As my twin fights for his life, all Trump does is assure me the virus is no big deal

Oct. 9, 2020 at 4:45 p.m. EDT

Douglas Bailey, a former editor at The Boston Globe, is senior vice president of Rasky Partners in Boston.

Just as President Trump was discharging himself from Walter Reed National Military Medical Center after proclaiming the world had nothing to fear from covid-19, my twin brother Dennis was in a hospital bed 10 miles away, struggling to breathe and fighting for his life.

The juxtaposition of these events induced powerful waves of anger, sorrow and despair. Dennis seemed to be succumbing to the virus while the leader of the free world was waving on a joyride and ripping off his mask in flagrant gestures designed to portray this scourge as no scourge at all. Don’t be afraid? Don’t let it dominate your life? I believe the families of the 7.6 million people in the United States who have been infected with the novel coronavirus have been battling the same feelings I am. This disease dominates you; you have no choice about it, and we should all live in fear.

That doesn’t mean quivering and quaking and hiding. It simply means doing what is necessary to protect yourself and your loved ones, something the White House has ignored.

Dennis isn’t my first up-close and personal experience with covid-19. Back in March, when the U.S. death toll was below 200, I had a troubling call with my boss — and good friend — who was worried he might have picked up the virus on a trip to New York City. This was just days before Mayor Bill De Blasio shut down the city; “social distancing” was a new concept. Larry was coughing and achy, he told me, and just wasn’t feeling right. I tried to reassure him. “Hang in there,” I said. Two days later, he was dead.

This week, as my brother struggled to talk between coughing jags, I didn’t want to tell him that our conversation reminded me of that one I had with Larry. “This isn’t the flu,” Dennis gasped. “I’ve had the flu. This is bad. You don’t want this. No one does.” We had to ring off because talking induced more coughing. I set down the phone and cried. And cried some more.

As we have aged into our 60s, my twin and I typically resort to dark humor, saying that we look at each other less as siblings now and more like spare parts. “How’s your liver, your lungs; are your kidneys all right? I might need one someday.” Others may cringe, but we have an understanding. Even in this terrible moment, we’ve found ways to keep going. “I think I might see Elvis today,” he texted from his hospital bed one day. He wasn’t joking, really.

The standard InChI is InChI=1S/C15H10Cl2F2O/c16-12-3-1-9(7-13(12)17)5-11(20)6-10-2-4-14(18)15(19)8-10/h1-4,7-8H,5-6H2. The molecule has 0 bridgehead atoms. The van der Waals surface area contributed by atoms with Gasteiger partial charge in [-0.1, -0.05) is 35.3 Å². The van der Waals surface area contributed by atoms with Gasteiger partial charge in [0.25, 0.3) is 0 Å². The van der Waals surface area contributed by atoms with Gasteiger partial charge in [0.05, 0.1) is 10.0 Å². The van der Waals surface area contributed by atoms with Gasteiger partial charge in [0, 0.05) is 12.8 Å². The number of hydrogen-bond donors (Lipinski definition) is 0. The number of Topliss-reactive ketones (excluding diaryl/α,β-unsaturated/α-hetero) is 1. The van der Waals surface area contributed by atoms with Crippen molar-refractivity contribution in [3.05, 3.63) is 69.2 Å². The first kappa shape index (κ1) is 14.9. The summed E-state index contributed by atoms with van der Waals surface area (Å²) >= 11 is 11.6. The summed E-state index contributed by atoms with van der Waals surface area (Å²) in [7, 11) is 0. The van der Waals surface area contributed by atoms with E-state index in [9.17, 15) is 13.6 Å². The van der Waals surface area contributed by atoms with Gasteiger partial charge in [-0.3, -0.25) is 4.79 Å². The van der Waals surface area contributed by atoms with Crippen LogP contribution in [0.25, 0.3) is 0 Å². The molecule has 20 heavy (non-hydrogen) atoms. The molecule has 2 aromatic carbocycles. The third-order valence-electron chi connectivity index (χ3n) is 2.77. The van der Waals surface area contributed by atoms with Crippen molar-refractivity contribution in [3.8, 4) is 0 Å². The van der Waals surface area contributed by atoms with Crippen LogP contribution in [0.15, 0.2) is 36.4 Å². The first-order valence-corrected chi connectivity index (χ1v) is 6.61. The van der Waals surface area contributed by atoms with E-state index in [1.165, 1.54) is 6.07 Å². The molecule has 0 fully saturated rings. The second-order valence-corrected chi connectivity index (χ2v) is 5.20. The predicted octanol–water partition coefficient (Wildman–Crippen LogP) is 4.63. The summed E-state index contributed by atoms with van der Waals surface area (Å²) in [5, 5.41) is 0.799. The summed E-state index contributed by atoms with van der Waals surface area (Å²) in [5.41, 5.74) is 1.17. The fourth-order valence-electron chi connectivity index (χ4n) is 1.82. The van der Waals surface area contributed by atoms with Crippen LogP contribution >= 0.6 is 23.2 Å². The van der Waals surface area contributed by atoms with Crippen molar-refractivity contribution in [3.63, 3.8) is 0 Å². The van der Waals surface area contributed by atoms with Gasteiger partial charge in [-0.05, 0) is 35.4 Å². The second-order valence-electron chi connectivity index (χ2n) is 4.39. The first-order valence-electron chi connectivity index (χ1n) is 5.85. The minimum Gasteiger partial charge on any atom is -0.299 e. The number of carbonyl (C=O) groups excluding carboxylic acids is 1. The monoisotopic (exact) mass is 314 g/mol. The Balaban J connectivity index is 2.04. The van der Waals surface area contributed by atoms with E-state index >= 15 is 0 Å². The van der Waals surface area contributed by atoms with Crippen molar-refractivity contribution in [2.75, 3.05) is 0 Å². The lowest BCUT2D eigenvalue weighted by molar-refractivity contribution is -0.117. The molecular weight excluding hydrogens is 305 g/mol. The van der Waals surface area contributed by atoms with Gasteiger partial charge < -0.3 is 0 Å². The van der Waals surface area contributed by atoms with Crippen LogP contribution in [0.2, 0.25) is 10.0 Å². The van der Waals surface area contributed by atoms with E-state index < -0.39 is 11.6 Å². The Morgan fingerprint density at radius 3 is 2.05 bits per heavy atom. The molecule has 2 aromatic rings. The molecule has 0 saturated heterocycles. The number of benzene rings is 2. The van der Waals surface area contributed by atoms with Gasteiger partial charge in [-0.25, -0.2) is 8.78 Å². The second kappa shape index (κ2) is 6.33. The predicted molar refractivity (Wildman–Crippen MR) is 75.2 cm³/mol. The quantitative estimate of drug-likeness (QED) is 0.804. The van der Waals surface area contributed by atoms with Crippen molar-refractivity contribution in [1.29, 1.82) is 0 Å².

An inveterate writer, Dennis has been chronicling his experience with the virus on Facebook, posting selfies while wearing an oxygen mask. Hundreds of people have commented on the postings, the majority wishing him well and promising prayers. But there were comments from a woman in Michigan that underscored where we are today as a country. This person cast Dennis as a liar, saying he had “no credibility” because he has a Black Lives Matter image on his page and lives in D.C., because he is obviously “rabid anti Trump” and because he had overstated the number of covid-related deaths, which she said were “under 10,000.” (The official tally is more than 212,000.) And he’s “into journalism,” she added.

How did we get here? How did we get to the point of unbridled distrust and heartless dismissiveness? We got here because our leaders clung to and prioritized political and economic calculations when confronting the virus. Because they have portrayed those who believe in drastic measures to arrest this plague as leftists out to destroy the country. Because the president sees his reputation and image reflected only in stock market gains, popularity polls and TV ratings. Do you recall him saying, “Here’s what we’re all going to do to eradicate this disease in 60 to 90 days; it won’t be easy but together we can do this. Here’s the plan”? I don’t. I remember: “It will miraculously go away,” It’s like the flu, suggesting that it would be gone by Easter and then by the Fourth of July. And now: “It’s not that bad.”

It is true that more people survive covid-19 than die from it. My twin brother and the president may be among those. But that’s no solace when there’s still no plan to halt this plague, to ease the pain and suffering of so many. Nine months into this pandemic and cases are rising, not falling.

As I write this, I am fearful that I — or someone else I love —might get the virus. I am grieving for those who have died from it. And I am profoundly sad and worried about what it has revealed about our country and the man who leads it.

To read Doug’s oped on The Washington Post website, click here.